For example, the Ogden, Utah, "Good Landlord" program sought a comprehensive approach to reducing crime and improving the quality of life in rental units. This required cooperation between several city departments and working closely with landlords. IT's role was to help define the problem (data analysis showed that rental units used three to seven times more public safety services than owner-occupied housing) and enable better information sharing between departments. The CFO's role was to coordinate the budgets of each department so the necessary personnel and resources were directed to the program and so that the city could track costs. Because of this cooperative and coordinated effort, officer dispatches to these properties were reduced by 8 percent and serious crimes went down by 12 percent.
Realizing Value from Dollars Spent
After funds are spent, the CIO and CFO must cooperate to ensure value is realized. At the most basic level, purchasing procedures must be aligned with IT strategy. For example, all purchases must be consistent with agreed-upon technology standards, and all purchases should be consistent with long-range technology plans. This requires that purchasing staff work closely with IT staff to review requested purchases. However, there are more advanced ways the CIO and CFO can work together.
The first is setting chargeback rates. Chargeback rates can harness marketlike forces to motivate usage patterns of IT that are consistent with the organization's overall IT objectives. Setting chargeback rates requires a clear understanding of the service level that IT will provide to its customers. Working through the governance structure, the CIO and CFO, along with the other participants, must consider how extensively technology will be used in business processes, as this will impact the resources required by each employee to fully participate in those processes.
For example, will employees have access to systems like group calendaring, e-mail, customer relationship and document management? Providing these capabilities entails costs, which should be included in the chargeback. If the CIO and CFO have a mutual understanding of enterprise process automation goals, then technology can be provided at an appropriate level and charge. This provides the basis for economies of scale and service consistencies, which result in greater value production.
The second is assigning accountability to technology investment results. This usually requires changes to business processes and employee behaviors. Only the operating department that is the end-user of the technology, not the CIO, can effectively make these changes. In many cases, the CFO has direct control over the organizational subunits that are end-users of a particular technology. Even in cases where the CFO doesn't have direct control, the reality is that he or she can often wield more influence over other departments than the CIO can. The CFO may have greater access to a chief administrative officer or CEO who has the formal authority to prompt changes; or the CFO may be able to more easily modify an internal control environment that's hampering the adoption of technology-enabled best business practices.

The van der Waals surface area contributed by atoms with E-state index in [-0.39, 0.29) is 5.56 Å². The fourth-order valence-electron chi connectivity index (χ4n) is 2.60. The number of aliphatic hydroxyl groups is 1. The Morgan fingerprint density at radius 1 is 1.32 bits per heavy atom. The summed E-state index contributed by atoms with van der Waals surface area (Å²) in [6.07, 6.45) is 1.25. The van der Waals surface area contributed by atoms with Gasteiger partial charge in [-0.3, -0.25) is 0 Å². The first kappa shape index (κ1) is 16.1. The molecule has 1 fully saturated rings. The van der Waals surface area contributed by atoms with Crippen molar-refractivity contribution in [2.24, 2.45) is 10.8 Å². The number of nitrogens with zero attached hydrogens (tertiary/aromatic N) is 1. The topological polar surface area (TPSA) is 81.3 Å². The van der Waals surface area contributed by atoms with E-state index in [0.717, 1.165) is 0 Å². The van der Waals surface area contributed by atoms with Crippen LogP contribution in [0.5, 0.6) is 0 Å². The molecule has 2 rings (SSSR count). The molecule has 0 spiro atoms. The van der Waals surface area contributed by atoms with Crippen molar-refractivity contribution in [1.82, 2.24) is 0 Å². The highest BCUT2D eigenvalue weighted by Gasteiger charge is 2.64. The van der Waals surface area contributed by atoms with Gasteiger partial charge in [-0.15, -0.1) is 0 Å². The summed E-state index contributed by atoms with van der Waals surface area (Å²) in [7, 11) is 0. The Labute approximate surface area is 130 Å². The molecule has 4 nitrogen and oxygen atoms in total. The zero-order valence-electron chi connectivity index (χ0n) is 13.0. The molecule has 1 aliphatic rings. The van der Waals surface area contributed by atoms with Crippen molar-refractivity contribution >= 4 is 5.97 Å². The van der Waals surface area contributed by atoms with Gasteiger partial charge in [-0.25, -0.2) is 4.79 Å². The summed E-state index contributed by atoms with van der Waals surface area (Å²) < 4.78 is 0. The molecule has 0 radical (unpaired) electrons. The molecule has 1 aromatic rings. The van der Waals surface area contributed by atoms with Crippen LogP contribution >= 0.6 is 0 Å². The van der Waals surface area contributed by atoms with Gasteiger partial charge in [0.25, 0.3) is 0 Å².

As technology becomes an increasingly important part of government business, a solid strategy for managing IT assets will be needed. The CIO's interest in IT asset management (ITAM) is self-evident. The CFO is responsible for accounting for and reporting on all of the organization's assets, and effective ITAM requires cooperation from multiple departments, especially where the IT function has a decentralized character. The CFO is usually better positioned to secure that cooperation.
Aligning IT Spending with Benefits
As IT becomes more prevalent, it has a larger impact on short- and long-term spending plans. When formulating annual spending plans, the CFO and/or his or her representatives should be included on the governance committees that review and prioritize the business cases for new technology projects. This is key to aligning annual spending on technology with the benefits available. The business case process describes available value, while the participation of the CFO provides a linkage to funding decisions.
CIOs and CFOs who work well together are most enthusiastic about improving long-range planning - a discipline that hasn't traditionally been a strong point of public management. The CFO's support is critical to building long-range IT asset management and replacement plans because for the plan to work, funding must be made available.
The CFO benefits from cooperative, long-term planning because it provides a clearer picture of the total obligations of the organization, enabling the CFO to devise more effective strategies to maintain financial sustainability.
Roanoke, Va., plans to convert from analog to digital radios at a cost of between $10 million and $15 million - or about 10 percent of the city's total five-year capital improvement plan. IT and finance will work closely to ensure that the project is completed before the effectiveness of the existing radio system degrades, while balancing other high-priority, nontechnology spending needs facing the city.
Decreasing Resources, Increasing Demands
The combination of decreasing public resources and increasing service demands is well documented, especially in the area of hiring new personnel. Las Vegas, where the population has grown by almost 50 percent over a 10-year period, hasn